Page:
I was asked if I would mediate between the family members in an effort to repair the relationship for a Christmas celebration where everyone would once again feel comfortable attending – or even consider attending! Everyone agreed to the terms of our work and progress was made. New boundaries were established and a plan with a timeline was agreed to in an effort to get things back on track.

As a mediator, here are my five tips to help families share information, understand different perspectives and hopefully get back on track:

1. Determine 3 things you each want the other person to hear.

Take turns without interrupting and really listen to each other. Anticipate hearing something you do not agree with and be prepared to focus on what they are saying anyway without reacting.

2. Keep an open mind and be curious.

Try to understand what is important to the other person and how they feel. Instead of making assumptions, ask questions. Try to avoid questions that include “why” as they can be perceived as judgmental or challenging. A simple option is to say “tell me more about this.”

3. Talk about the impact.

By focusing on the impact of the conflict or circumstance on you or someone you love, you will be less likely to trigger defensiveness in the other person.

4. Acknowledge that there is more than one solution.

Be flexible and think of at least two ideas or suggestions to move things forward.

5. Focus on the positive.

If you cannot agree on what has happened in the past, shift your focus to what you can both agree on to go forward.

If both people follow what they agree to (which is more likely when they create the terms together), it can do a lot to repair a relationship and rebuild trust over time.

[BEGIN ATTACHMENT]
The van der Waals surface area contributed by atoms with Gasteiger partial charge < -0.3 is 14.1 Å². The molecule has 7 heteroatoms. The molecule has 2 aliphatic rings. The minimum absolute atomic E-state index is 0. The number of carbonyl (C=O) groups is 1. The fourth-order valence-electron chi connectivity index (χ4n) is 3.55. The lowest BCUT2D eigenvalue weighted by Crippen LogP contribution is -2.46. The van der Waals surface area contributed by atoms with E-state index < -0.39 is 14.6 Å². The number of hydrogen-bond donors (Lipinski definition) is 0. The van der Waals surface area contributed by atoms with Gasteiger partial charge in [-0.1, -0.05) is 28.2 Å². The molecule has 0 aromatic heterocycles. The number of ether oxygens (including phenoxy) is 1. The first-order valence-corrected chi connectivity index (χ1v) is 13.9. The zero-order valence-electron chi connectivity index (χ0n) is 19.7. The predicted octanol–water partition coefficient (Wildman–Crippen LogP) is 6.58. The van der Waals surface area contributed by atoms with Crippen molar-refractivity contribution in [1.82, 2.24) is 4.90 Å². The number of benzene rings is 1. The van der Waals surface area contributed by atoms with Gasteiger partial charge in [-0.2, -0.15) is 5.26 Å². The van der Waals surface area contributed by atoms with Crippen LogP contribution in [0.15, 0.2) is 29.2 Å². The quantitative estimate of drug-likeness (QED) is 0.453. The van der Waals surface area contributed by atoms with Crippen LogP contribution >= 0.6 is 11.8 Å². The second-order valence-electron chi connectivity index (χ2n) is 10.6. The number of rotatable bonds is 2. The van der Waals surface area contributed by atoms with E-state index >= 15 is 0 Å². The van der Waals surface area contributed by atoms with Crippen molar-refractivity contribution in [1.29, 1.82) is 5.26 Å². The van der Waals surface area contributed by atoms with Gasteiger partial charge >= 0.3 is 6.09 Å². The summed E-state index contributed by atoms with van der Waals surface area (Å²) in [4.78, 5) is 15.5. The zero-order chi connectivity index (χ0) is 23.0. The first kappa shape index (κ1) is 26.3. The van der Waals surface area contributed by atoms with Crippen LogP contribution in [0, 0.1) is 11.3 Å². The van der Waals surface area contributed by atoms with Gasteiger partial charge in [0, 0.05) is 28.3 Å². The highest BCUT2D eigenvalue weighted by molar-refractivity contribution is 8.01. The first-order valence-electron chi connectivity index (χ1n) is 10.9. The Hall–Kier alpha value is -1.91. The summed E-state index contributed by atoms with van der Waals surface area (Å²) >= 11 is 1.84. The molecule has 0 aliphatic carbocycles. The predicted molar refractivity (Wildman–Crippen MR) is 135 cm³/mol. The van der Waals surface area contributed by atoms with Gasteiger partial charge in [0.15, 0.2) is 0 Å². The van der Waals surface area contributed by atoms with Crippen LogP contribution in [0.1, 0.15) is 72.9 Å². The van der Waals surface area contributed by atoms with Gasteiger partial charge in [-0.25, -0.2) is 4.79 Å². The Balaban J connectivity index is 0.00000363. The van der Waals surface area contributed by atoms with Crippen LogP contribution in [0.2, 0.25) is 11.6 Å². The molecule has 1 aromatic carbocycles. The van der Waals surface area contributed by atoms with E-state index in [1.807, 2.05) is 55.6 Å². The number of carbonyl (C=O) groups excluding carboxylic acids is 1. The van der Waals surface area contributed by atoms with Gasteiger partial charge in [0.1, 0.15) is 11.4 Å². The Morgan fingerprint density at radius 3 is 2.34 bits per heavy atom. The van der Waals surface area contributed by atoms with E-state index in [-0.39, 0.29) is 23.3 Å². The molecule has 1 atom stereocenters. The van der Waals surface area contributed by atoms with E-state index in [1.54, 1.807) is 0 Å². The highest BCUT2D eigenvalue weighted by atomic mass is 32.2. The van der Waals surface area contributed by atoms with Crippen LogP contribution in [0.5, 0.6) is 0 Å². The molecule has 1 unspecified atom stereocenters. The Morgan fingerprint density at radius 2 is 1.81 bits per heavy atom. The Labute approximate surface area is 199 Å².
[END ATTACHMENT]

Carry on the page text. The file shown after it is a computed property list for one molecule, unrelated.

All relationships have their challenges and it is common to find conflict in an important long-term relationship. How you choose to handle the conflict going forward is what really counts.
How you choose to handle the conflict going forward is what really counts. #relationships Click To Tweet

If you are unable to manage the conflict on your own, mediators can be an important part of moving things forward in a positive and constructive way. The dialogue may be intense, so some people like the idea of having someone impartial to both prepare and guide them through these tough conversations. Mediators help families resolve some or all of their issues in over 90% of cases[1].

November 19 to 26th was proclaimed Conflict Resolution Week in BC[2]. Following that lead, let’s seize the opportunity to improve our relationships and cherish the holiday season with our families. After all, do we really need more stuff?

Amy Robertson, Mediator www.victoriamediation.com

Amy Robertson

Guest blogger Amy Robertson is a Mediate BC Family and Civil Roster mediator in Victoria, BC. Amy keeps an active Family and Workplace mediation practice and she is a Facilitator of the Parenting After Separation Finances Course – for more information visit victoriamediation.com.

 

 

[1] Mediate BC 2015 Business of Mediation Survey

[2] http://www.bclaws.ca/civix/document/id/proclamations/proclamations/ConflictResolWk2016